Concerned about the high costs and legal problems that can result from hiring the wrong person for the job, some employers are administering psychological tests to prospective employees and to employees who are under consideration for promotions. For instance, employers may administer personality tests to determine a prospective employee's suitability for a particular job, especially when the job is a sensitive position in the public trust, such as police officer or firefighter. This is usually done after there has been a conditional offer of employment. The candidate in those cases will usually be sent to a psychologist or psychiatrist to be tested.
In 2001 the American Management Association (AMA), a nonprofit, membership-based association in New York, found that 29.2% of the 1,627 responses from AMA member and client companies surveyed said they gave psychological exams to job applicants (http://www.amanet.org/research/pdfs/bjp_2001.pdf). These tests included cognitive ability, career directions, personality measurements, and physical simulation of job tasks. For purposes of comparison, 41% of the companies tested applicants on basic math and literacy skills, and 67.6% tested applicants' abilities on specific skills related to the tasks they would perform if hired. However, this survey does not necessarily portray testing policies throughout the U.S. economy since the companies surveyed employ only about one-fourth of the U.S. workforce.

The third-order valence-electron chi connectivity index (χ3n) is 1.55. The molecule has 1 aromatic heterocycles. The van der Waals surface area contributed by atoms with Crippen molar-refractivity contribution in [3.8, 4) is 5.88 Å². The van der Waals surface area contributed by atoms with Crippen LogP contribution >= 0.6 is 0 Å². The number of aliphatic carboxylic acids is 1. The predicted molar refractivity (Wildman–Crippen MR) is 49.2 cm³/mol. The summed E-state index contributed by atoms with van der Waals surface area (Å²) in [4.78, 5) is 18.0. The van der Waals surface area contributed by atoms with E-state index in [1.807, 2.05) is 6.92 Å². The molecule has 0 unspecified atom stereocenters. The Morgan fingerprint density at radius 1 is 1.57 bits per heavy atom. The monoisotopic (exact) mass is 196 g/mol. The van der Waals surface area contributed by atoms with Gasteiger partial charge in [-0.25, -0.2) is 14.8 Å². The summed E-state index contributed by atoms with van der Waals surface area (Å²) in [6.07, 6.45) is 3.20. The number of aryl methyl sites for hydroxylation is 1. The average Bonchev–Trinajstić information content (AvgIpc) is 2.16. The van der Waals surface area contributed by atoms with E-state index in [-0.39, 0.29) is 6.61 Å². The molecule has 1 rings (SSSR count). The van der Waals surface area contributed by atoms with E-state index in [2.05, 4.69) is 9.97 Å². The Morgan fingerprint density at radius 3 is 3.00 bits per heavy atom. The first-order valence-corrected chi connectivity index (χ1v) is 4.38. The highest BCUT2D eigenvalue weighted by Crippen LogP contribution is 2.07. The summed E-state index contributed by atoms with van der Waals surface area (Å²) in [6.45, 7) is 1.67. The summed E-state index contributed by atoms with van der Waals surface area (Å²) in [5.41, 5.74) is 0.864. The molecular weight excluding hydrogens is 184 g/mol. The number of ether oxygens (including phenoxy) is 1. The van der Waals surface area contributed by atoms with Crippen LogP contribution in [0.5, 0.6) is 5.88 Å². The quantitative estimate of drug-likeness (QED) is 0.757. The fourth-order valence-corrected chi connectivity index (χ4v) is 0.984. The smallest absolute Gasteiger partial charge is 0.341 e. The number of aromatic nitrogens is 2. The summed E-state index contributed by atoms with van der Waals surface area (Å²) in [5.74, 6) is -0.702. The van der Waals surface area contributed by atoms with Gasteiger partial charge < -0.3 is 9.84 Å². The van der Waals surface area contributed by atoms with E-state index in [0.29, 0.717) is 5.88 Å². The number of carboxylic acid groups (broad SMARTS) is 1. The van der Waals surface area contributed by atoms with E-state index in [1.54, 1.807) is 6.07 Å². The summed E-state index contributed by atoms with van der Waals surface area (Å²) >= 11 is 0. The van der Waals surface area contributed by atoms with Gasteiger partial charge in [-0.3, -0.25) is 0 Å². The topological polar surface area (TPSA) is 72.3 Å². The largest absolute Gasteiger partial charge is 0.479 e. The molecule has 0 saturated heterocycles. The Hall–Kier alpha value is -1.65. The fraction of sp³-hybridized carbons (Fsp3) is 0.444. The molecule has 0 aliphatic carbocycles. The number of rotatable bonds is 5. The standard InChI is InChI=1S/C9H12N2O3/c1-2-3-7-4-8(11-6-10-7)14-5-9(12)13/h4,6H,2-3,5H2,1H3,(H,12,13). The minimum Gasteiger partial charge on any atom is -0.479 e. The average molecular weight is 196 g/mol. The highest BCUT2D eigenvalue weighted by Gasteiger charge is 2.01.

According to Rochelle Kaplan, legal counsel for the National Association of Colleges and Employers (http://www.naceweb.org/) and a specialist in employment and labor law, any requested psychological test results should relate directly to the job. Additionally, access to such test results should be limited to those making the hiring decision.